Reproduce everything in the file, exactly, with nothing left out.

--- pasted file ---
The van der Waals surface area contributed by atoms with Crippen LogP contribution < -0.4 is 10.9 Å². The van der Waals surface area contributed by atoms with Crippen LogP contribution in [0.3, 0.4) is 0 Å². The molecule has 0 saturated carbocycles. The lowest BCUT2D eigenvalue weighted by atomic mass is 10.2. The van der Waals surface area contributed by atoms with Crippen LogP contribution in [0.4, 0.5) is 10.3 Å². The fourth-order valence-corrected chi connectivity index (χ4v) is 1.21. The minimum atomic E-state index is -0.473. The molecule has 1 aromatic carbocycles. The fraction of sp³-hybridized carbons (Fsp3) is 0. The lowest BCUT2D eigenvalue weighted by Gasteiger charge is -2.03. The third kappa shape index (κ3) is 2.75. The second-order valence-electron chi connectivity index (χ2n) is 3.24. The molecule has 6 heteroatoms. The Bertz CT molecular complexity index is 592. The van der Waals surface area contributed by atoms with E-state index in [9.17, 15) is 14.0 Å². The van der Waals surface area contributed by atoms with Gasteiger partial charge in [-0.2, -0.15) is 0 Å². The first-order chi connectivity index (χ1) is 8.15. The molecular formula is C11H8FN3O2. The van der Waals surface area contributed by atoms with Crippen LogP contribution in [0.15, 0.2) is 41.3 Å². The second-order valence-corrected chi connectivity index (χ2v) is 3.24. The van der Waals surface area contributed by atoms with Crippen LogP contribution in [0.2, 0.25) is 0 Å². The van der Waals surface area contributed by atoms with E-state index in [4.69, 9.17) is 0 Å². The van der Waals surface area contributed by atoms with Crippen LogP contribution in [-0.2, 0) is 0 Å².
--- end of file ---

The van der Waals surface area contributed by atoms with Crippen LogP contribution < -0.4 is 10.9 Å². The van der Waals surface area contributed by atoms with Crippen LogP contribution in [0.3, 0.4) is 0 Å². The molecule has 0 saturated carbocycles. The lowest BCUT2D eigenvalue weighted by atomic mass is 10.2. The van der Waals surface area contributed by atoms with Crippen LogP contribution in [0.4, 0.5) is 10.3 Å². The fourth-order valence-corrected chi connectivity index (χ4v) is 1.21. The minimum atomic E-state index is -0.473. The molecule has 1 aromatic carbocycles. The fraction of sp³-hybridized carbons (Fsp3) is 0. The lowest BCUT2D eigenvalue weighted by Gasteiger charge is -2.03. The third kappa shape index (κ3) is 2.75. The second-order valence-electron chi connectivity index (χ2n) is 3.24. The molecule has 6 heteroatoms. The Bertz CT molecular complexity index is 592. The van der Waals surface area contributed by atoms with E-state index in [9.17, 15) is 14.0 Å². The van der Waals surface area contributed by atoms with Gasteiger partial charge in [-0.2, -0.15) is 0 Å². The first-order chi connectivity index (χ1) is 8.15. The molecular formula is C11H8FN3O2. The van der Waals surface area contributed by atoms with Crippen LogP contribution in [0.15, 0.2) is 41.3 Å². The second-order valence-corrected chi connectivity index (χ2v) is 3.24. The van der Waals surface area contributed by atoms with Crippen LogP contribution in [0.2, 0.25) is 0 Å². The van der Waals surface area contributed by atoms with E-state index in [4.69, 9.17) is 0 Å². The van der Waals surface area contributed by atoms with Crippen LogP contribution in [-0.2, 0) is 0 Å².